It goes without saying that Mr. Wonderful was a man ahead of his time. I didn’t realize how far ahead until I read a recent article about “modern dating.”
This article, from the Wall Street Journal no less, opined that the modern way of dating is to show your true, basically unadorned, self. This generally translates into casual or athletic wear, messy bun or ball cap, minimal makeup if at all, and letting your winning personality shine.
In the time when the majority of people “meet” online first, the filtered and polished photographic first impression has led to a craving for a more relaxed first date look.
It really does make a lot of sense. It’s fine to want to put your best foot forward but there is also something freeing about being clean but not overly “done up.”
I probably just showed my age with that phrase. Better to let them know how things are going to be most of the time, right? If someone likes you with a clean face, unfussy hair and unpretentious attire, imagine their delight if the relationship sticks and they eventually see you try harder.
It does seem silly to spend hours glitzing yourself up to look not at all like you might look most of the time.
Thirty years ago, on our first date, Mr. Wonderful showed up in sweatpants (they were blue). His reasoning: “I didn’t want you to think I was trying too hard.”
It’s funny because I don’t think I’ve seen him wear sweatpants since. Seriously, I’m not aware if he even owns a pair. Whatever the thought behind it, his theory obviously worked. He was adorable and charming (even in sweatpants).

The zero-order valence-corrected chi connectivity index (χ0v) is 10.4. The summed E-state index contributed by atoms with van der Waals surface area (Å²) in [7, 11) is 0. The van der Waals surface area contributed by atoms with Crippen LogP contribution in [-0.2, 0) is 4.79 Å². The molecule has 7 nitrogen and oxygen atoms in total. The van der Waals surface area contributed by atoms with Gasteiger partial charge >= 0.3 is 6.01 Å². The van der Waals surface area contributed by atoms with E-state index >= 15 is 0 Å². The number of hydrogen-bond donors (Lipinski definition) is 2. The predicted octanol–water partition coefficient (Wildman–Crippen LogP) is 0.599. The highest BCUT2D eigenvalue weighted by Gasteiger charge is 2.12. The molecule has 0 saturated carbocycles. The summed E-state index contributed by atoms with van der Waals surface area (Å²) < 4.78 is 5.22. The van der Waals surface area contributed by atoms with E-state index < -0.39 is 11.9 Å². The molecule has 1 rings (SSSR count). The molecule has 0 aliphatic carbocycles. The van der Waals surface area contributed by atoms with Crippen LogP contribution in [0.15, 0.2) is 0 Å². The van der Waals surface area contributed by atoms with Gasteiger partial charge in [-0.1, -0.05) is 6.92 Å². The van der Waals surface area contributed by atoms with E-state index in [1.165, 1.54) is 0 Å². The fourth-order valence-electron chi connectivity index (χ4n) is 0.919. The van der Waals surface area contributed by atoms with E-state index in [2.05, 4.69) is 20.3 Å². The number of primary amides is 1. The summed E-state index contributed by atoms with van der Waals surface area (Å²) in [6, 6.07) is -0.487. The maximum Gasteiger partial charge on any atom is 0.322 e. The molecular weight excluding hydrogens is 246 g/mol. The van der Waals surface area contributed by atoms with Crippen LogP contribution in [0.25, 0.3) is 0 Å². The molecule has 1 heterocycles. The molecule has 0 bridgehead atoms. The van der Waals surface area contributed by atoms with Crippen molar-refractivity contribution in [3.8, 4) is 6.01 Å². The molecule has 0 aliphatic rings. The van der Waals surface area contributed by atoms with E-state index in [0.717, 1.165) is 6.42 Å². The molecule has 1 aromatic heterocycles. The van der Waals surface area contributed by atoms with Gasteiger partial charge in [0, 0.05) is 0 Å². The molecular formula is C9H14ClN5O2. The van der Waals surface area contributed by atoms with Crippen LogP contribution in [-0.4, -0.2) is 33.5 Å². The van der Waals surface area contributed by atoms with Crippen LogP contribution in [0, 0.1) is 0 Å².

I was also not misled into thinking I was falling for a fashion icon. I knew going in that I would have a mate who said “so what am I wearing?” before every dress up occasion.
In retrospect, instead of my fluffy circa 1992 big curled hair and cute crop top and denim skirt, I might have considered a ponytail, yoga pants that rarely see yoga, and a tee shirt — that would have been truth in advertising.
In other fashion news, Green M&M, the cartoon character who represents the iconic chocolate with the hard candy shell has also undergone a costume change. She swapped her cute white boots for white tennis shoes. Obviously, she got the memo about everyday being casual Friday.
It makes sense that after almost two years of pandemic, staying in, working from home and generally not having any reason to really dress up, people have embraced comfort. Alternatively, we have all forgotten how to dress up.
I’m guilty of this. I find that if I blow dry and curl my hair and put on a skirt, it is automatically assumed I am attending a wedding, funeral or job interview. Then again, even those are online via FaceTime or Zoom these days. So it’s probably just the fact that I am fully dressed in a time when wearing “outside clothes” from the bottom up looks fancy.
Meanwhile, as the single folk are all dressing down for dates, Disney’s own Minnie Mouse is also going casual-ish.
We are told that Minnie, who has worn the same polka dot red dress (a classic!) since 1928, is now switching it up. She will wear a pantsuit designed by none other than designer Stella McCartney. So in case you aren’t sure where you are on the food chain, it’s a safe bet that Minnie Mouse has better outfits than you — or me.
I don’t know if anyone has told Mickey that this is happening. Is a pantsuit-wearing casual Minnie a sign that she is stepping out? Putting her best foot (paw?) forward by showing her more laid-back self?
The pantsuit is a nice step, but Minnie (short for Minerva by the way) still has a long way to go to beat some of her cartoon pals. After all, Donald Duck and Winnie the Pooh don’t even bother with pants.
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